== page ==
Cybercrime: Council of Europe to launch new legal arsenal
May 2022 by Council of Europe
The additional protocol to the Convention on Cybercrime (Budapest Convention), intended to enhance co-operation and disclosure of electronic evidence, will be opened for signature at an international conference to be held on 12 and 13 May in Strasbourg – under the Italian Presidency of the Council of Europe Committee of Ministers.
While cybercrime is proliferating and the complexity of obtaining electronic evidence that may be stored in foreign, multiple, shifting or unknown jurisdictions is increasing, the powers of law enforcement are limited by territorial boundaries. As a result, only a very small share of cybercrime that is reported to criminal justice authorities is leading to prosecutions or court decisions.
The Additional Protocol responds to this challenge and provides tools such as direct co-operation with service providers and registrars, effective means to obtain subscriber information and traffic data, immediate co-operation in emergencies or joint investigations - that are subject to a system of human rights and rule of law, including data protection safeguards. The Italian Minister of Justice, Marta Cartabia, and the Council of Europe Secretary General, Marija Pejčinović Burić, will open the conference which will bring together representatives of governments, the police, the internet industry, the civil society and academia.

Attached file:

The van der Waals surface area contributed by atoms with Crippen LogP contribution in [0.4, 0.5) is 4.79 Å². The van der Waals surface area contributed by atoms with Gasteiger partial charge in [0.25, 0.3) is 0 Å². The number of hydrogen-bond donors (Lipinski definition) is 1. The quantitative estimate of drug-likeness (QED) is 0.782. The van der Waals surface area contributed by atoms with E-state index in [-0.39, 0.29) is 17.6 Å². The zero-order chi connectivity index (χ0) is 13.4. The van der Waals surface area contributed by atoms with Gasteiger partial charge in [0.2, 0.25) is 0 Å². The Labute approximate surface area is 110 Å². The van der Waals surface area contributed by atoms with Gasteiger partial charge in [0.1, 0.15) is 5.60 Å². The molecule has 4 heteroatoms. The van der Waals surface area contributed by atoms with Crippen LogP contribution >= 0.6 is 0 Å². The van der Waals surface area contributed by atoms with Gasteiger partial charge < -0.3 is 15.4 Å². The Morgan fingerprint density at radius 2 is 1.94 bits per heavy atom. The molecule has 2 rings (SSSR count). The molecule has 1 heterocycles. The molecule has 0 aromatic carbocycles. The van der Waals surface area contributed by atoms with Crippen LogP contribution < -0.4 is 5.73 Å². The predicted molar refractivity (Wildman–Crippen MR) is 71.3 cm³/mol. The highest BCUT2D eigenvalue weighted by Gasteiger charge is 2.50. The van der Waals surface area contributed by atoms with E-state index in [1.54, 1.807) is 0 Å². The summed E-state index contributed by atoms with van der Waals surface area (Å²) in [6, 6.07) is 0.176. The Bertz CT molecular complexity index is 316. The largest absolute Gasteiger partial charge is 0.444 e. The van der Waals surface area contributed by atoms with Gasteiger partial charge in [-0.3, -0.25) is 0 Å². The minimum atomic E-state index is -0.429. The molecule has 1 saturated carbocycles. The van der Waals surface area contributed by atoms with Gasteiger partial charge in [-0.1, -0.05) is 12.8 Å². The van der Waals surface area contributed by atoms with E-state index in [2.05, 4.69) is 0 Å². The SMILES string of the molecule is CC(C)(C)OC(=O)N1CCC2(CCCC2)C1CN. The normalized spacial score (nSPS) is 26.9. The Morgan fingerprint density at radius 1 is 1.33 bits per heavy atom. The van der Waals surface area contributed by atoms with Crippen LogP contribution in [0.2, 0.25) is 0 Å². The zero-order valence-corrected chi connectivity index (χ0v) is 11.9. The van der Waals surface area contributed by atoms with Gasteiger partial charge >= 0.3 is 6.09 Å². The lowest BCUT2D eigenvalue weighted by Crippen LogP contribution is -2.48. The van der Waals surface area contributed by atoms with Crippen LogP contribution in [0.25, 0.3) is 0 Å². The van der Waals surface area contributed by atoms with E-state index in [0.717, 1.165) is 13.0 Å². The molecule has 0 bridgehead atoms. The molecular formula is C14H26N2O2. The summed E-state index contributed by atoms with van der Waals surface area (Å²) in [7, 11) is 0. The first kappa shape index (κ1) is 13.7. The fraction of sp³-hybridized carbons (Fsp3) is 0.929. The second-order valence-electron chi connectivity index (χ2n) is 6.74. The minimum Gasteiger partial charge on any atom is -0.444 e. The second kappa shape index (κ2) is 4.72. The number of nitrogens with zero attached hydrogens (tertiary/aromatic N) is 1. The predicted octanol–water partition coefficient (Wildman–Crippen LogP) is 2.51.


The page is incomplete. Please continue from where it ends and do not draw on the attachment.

More about the Budapest Convention
On 23 November 2001, the Council of Europe opened for signature the Convention on Cybercrime, which is still the most relevant international treaty protecting individuals and their rights against internet crime. In 2003, an Additional Protocol concerning the criminalisation of acts of a racist and xenophobic nature committed through computer systems was added to the Convention.
In 2014, the Cybercrime Programme Office (C-PROC) was launched in Bucharest (Romania) in order to ensure the implementation of capacity-building projects on cybercrime and electronic evidence in all regions of the world. C-PROC supported more than 1000 activities involving over 120 countries. To date, 66 countries have ratified the Convention on Cybercrime, two have signed it and 13 have been invited to accede (Benin, Brazil, Burkina Faso, Ecuador, Fiji, Guatemala, Mexico, Niger, Nigeria, New Zealand, Trinidad and Tobago, Tunisia and Vanuatu). More than 140 countries are working with the Council of Europe to reinforce their legislation and capacity to address cybercrime.
Press contact Estelle Steiner, Spokesperson/Press officer, tel. +33 3 88 41 33 35